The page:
Have you ever wondered why your body feels this way after a fun season? It turns out that there are many reasons. Let well-known holistic health trainer Jake Carter explain why and how you can restore your bowel.
As we enjoy the Christmas and New Year celebrations, we celebrate with food. Maybe some cunning chocolates or an extra slice of dessert, all while enjoying a few drinks … well, maybe more than a few. Unfortunately, now we are left paying for it.
The reason is that our microbial cells are reacting and pushing our bodies out of balance. Microbial cells are opportunistic organisms that want to create an environment conducive to their growth and development. In the same way that we have built homes, tunnels and car parks, microbial cells use our body to build a comfortable environment. And, with recent research demonstrating that with 30 trillion human cells in our body, we have between 39 and 300 trillion microbial cells, we are essentially more numerous.
Microbial cells are responsible for producing:
• More than 90 percent of serotonin (the main player to feel good) inside the gut.
• About 50 percent of the dopamine in our bodies (the main player for driving and motivation).
• Some nutrients like vitamins B9, B12 and K2.
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They also help us eliminate used hormones, such as estrogen. So what happens when we give microbial cells an excess of carbohydrates or alcohol? They react and start behaving like a child who drank too much sugar before bed, and start emitting signals that say eat more, more and MORE! Digestion tends to become a little crooked, food is more likely to be poorly absorbed, fermentation occurs and bacteria begin to multiply.
Welcome to bloat town
To solve these problems, we need to create a level of internal balance to support the symbiotic environment as an equal relationship. Below are the top five secrets to help create internal balance and restore your gut health.
1. Remove the triggers
The first step to returning is to stop getting worse. Removing the triggers is primary, and the triggers may include foods that look perfectly healthy from the outside.
The most noticeable foods range from gluten, wheat and milk, but there are some complementary foods that are often overlooked. The addition of prebiotics and probiotics can now be a disaster.
It’s the same as sending supplies to a war zone, currently dominated by “bad guys”. It is very likely that this will feed their growth, create bloating and possibly discomfort.
This also includes the removal of FODMAP-based foods, however, this is a short-term approach, as long-term removal can kill key bacteria like bifidobacteria.
2. Chew your food more
Yes, yes, Mom was right. Chances are we chomp, chomp, swallow. Chewing, which is a basic step of digestion, is the only element over which we have complete control.
The increased release of saliva not only lubricates the food, but provides additional digestive enzymes to further break down the food. Studies have found that the more we chew, the more cholesterol we release. This hormone communicates with other digestive glands and makes them ready to release stomach acid, bile and pancreatic enzymes.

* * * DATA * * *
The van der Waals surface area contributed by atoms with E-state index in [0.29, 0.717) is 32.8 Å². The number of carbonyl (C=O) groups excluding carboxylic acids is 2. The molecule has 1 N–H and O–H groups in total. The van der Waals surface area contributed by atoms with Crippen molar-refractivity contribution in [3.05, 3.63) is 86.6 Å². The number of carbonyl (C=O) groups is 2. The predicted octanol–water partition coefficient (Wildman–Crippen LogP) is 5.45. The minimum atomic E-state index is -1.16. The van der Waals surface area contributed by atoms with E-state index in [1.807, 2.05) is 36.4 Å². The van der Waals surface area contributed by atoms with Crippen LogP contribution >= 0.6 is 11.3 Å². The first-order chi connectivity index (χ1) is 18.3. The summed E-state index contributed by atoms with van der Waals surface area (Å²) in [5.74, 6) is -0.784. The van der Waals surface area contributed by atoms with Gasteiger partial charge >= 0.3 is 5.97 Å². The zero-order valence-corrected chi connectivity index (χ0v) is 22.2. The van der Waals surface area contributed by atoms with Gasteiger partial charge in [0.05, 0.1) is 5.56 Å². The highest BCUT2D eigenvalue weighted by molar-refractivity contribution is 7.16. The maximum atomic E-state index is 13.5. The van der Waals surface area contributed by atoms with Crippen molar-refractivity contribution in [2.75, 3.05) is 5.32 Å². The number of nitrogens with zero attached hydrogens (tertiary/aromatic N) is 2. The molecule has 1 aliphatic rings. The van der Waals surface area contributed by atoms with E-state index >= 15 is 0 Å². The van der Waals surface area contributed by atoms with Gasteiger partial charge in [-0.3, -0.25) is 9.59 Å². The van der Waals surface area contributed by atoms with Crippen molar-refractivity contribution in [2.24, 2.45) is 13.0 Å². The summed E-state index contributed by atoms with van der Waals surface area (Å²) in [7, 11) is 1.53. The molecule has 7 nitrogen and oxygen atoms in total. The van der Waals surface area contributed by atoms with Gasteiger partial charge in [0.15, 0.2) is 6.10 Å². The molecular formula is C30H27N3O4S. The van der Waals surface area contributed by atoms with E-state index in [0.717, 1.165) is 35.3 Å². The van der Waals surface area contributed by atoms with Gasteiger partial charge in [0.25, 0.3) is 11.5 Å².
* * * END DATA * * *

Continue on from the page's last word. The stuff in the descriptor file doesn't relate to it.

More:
It has also been shown that chewing food 40 times, in contrast to 10 or 25, leads to increased feeling of fullness.
3. Careful eating
Food is such a beautiful event. From dinner to religious practices, food unites us. These days, this sacred time is almost taken for granted with the full availability of 24/7 access to food and constant distractions from TV, social media and email.
Turn off the TV, turn off the phone silently and leave it in another room. This practice not only helps to overcome mindless eating, but food-conscious awareness stimulates the cephalic phase (where your stomach responds simply to the sight, smell, taste, or thought of food) of digestion (similar to Pavlov’s dogs rushing). at the conditioned sound of the bell and the thoughts of food entering their minds).
This conscious and sensory response to food contributes up to 25 percent of pancreatic enzyme release and 30-50 percent of post-meal acid production.
4. Embrace bitterness
Bitter foods such as rocket, radish and chicory stimulate the release of bile from the liver. This intestinal hormone helps break down fat, promotes antimicrobial properties within the digestive system and binds to toxins for removal.
5. Diaphragmatic breathing
Breathing. The most important thing we do every day, however, is often done so poorly. Due to working at a desk, poor posture and stress, we have adopted inverted breathing patterns, where we breathe through the mouth and chest.
Practice breathing through the abdomen, out and forward. This will help divert blood flow to the digestive organs for better digestion. To get the most out of this, breathing through your nose will help your body relax in a parasympathetic “rest and digestion” mode, rather than stalling in “flight or combat” mode.
Check your resting heart rate before each meal to make sure it is within 10 percent of your normal heart rate. Our body finds it difficult to digest food when it is stressed – this is the last thing our body wants to do in a perceived life or death situation.
Jake Carter is a global trainer specializing in educating people about functional medicine and nutrition.
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